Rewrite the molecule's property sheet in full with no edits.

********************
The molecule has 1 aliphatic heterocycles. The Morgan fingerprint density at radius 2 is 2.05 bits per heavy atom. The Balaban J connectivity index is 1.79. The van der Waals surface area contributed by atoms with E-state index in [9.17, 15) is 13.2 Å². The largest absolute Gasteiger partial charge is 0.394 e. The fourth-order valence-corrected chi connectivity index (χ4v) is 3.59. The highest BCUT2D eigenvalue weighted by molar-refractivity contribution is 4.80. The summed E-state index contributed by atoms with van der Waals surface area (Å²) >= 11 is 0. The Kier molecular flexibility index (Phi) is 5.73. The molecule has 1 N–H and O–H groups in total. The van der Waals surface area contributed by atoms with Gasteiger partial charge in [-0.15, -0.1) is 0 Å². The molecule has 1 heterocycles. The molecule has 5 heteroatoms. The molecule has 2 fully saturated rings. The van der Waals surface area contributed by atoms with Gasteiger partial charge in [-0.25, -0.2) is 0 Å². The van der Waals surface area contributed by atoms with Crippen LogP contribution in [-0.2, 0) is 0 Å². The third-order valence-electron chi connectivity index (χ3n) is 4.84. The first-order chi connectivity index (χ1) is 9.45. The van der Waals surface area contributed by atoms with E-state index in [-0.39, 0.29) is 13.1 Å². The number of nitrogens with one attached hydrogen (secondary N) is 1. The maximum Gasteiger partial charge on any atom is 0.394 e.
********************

The molecule has 1 aliphatic heterocycles. The Morgan fingerprint density at radius 2 is 2.05 bits per heavy atom. The Balaban J connectivity index is 1.79. The van der Waals surface area contributed by atoms with E-state index in [9.17, 15) is 13.2 Å². The largest absolute Gasteiger partial charge is 0.394 e. The fourth-order valence-corrected chi connectivity index (χ4v) is 3.59. The highest BCUT2D eigenvalue weighted by molar-refractivity contribution is 4.80. The summed E-state index contributed by atoms with van der Waals surface area (Å²) >= 11 is 0. The Kier molecular flexibility index (Phi) is 5.73. The molecule has 1 N–H and O–H groups in total. The van der Waals surface area contributed by atoms with Gasteiger partial charge in [-0.15, -0.1) is 0 Å². The molecule has 1 heterocycles. The molecule has 5 heteroatoms. The molecule has 2 fully saturated rings. The van der Waals surface area contributed by atoms with Gasteiger partial charge in [-0.25, -0.2) is 0 Å². The van der Waals surface area contributed by atoms with Crippen LogP contribution in [-0.2, 0) is 0 Å². The third-order valence-electron chi connectivity index (χ3n) is 4.84. The first-order chi connectivity index (χ1) is 9.45. The van der Waals surface area contributed by atoms with E-state index in [-0.39, 0.29) is 13.1 Å². The number of nitrogens with one attached hydrogen (secondary N) is 1. The maximum Gasteiger partial charge on any atom is 0.394 e.